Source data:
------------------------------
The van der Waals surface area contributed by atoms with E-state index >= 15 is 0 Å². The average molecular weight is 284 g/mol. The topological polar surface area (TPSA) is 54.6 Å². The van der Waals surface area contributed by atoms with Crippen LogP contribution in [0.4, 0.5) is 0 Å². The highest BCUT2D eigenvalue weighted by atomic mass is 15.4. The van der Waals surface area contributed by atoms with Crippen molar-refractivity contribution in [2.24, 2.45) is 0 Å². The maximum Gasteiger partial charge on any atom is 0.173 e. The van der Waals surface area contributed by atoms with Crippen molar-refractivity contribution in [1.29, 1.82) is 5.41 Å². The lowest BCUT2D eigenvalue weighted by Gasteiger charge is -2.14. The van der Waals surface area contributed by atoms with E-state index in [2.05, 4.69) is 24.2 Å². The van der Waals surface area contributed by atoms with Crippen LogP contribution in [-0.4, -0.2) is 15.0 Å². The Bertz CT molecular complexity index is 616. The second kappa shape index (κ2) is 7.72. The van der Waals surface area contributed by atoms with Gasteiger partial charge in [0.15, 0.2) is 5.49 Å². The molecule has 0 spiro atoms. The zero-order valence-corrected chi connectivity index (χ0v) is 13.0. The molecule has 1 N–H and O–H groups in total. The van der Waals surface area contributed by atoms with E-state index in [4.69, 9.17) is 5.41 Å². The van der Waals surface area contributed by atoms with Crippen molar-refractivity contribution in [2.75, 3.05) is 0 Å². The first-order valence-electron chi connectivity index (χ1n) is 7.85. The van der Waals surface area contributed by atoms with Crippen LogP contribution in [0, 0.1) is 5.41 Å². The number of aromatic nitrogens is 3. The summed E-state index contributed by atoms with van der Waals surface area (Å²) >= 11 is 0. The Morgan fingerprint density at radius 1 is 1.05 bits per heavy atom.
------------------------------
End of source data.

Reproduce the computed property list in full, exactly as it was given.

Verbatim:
The van der Waals surface area contributed by atoms with E-state index >= 15 is 0 Å². The average molecular weight is 284 g/mol. The topological polar surface area (TPSA) is 54.6 Å². The van der Waals surface area contributed by atoms with Crippen LogP contribution in [0.4, 0.5) is 0 Å². The highest BCUT2D eigenvalue weighted by atomic mass is 15.4. The van der Waals surface area contributed by atoms with Crippen molar-refractivity contribution in [2.24, 2.45) is 0 Å². The maximum Gasteiger partial charge on any atom is 0.173 e. The van der Waals surface area contributed by atoms with Crippen molar-refractivity contribution in [1.29, 1.82) is 5.41 Å². The lowest BCUT2D eigenvalue weighted by Gasteiger charge is -2.14. The van der Waals surface area contributed by atoms with E-state index in [2.05, 4.69) is 24.2 Å². The van der Waals surface area contributed by atoms with Crippen LogP contribution in [-0.4, -0.2) is 15.0 Å². The Bertz CT molecular complexity index is 616. The second kappa shape index (κ2) is 7.72. The van der Waals surface area contributed by atoms with Gasteiger partial charge in [0.15, 0.2) is 5.49 Å². The molecule has 0 spiro atoms. The zero-order valence-corrected chi connectivity index (χ0v) is 13.0. The molecule has 1 N–H and O–H groups in total. The van der Waals surface area contributed by atoms with E-state index in [4.69, 9.17) is 5.41 Å². The van der Waals surface area contributed by atoms with Crippen molar-refractivity contribution in [2.75, 3.05) is 0 Å². The first-order valence-electron chi connectivity index (χ1n) is 7.85. The van der Waals surface area contributed by atoms with Crippen LogP contribution in [0, 0.1) is 5.41 Å². The number of aromatic nitrogens is 3. The summed E-state index contributed by atoms with van der Waals surface area (Å²) >= 11 is 0. The Morgan fingerprint density at radius 1 is 1.05 bits per heavy atom.